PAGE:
This doctor taught me that my sexuality was a unique gift and that self destructive part came from giving that gift to the wrong partners. He built up my self esteem and made me feel in control with whom I could be out of control. In the novel, Scarlet never sees a therapist, but the book ends in a way that I think mirrors that kind of internal work I did with my therapist.  

I often wished I was a female dominant like your ex-girlfriend — how I would be embraced in our politically correct world. The closest I came to that was striping where I feel I was a financial sadist to many men. Doing that job in pigtails and plaid skirts, a uniform of innocence which also felt like a uniform of my abuse, I’ll cop to feeling some glee at times. 

Obviously not all will adhere to the exact same path, but is there a common trajectory how someone becomes a dom or a sub? Is it ever a conscious decision, or is it more due to outside influence, as if trauma makes up your mind for you?

I don’t think there is a common trajectory at all. When I was active in the scene, I encountered women like the character of Evelyn in The Meadow who were accomplished and powerful in their fields but were sexually dominant. I also met powerful men like this or some like your ex-girlfriend’s clientele who had lots of control and wanted to lose it in their sexual lives. I never met, in my time, a girl doing the things I was doing for the exact reasons I was. That was one of my main insecurities with writing both versions of The Meadow. I didn’t want them to be taken as some kind of authoritative text on the subject. It is a story of submission and masochism — it’s not meant to define anyone else’s motivations and experience. Scarlet makes lots of mistakes and evolves, and that’s all we can ask of anyone.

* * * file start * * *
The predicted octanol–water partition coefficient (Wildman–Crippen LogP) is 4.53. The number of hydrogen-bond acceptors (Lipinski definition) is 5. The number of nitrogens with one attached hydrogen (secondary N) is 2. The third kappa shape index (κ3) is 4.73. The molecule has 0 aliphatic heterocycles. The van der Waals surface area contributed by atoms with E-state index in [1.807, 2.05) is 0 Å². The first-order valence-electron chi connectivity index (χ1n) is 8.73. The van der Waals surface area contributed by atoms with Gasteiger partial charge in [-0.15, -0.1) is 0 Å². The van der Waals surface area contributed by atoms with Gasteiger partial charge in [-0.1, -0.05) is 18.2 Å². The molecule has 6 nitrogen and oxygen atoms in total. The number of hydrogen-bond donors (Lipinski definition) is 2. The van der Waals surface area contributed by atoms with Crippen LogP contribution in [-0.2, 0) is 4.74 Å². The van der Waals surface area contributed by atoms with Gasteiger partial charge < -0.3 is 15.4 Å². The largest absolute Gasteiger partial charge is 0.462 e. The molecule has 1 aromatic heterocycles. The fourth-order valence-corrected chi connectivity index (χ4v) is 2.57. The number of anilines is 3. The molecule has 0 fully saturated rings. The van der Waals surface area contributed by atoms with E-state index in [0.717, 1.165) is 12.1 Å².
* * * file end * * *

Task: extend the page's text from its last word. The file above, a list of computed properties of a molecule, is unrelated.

Format wise, the novel The Meadow came out after the poetry collection The Meadow, which is quoted in each chapter of the novel. Did you plan on the novel when you were writing the collection, or was it an afterthought?

It’s funny you ask that question because I know for a fact that most people assume I wrote the novel after the poetry collection. It’s understandable because it was published after the poetry collection. Reading an excerpt of the novel recently, the host referred to the book as a novelization of the poetry book. In fact, the poetry book is the novel poeticized.

Not knowing how to begin my journey into publishing, I happened upon Scribophile, which is a critiquing site for writers. I thought being part of a community would make me accountable in the formation of a new habit, which was writing every day. I worked on the beginnings of two novels there that I’ve since published — The Avalon Hayes Mysteries and The Meadow. On the site I was more known for the latter due to its salacious subject matter. The book had its fans and detractors — though they never saw the completed novel. You could publish a chapter at a time for critique. A version of three-fourths of that book lived on that site before I got distracted writing sonnets and being directed to a publisher who was interested in those.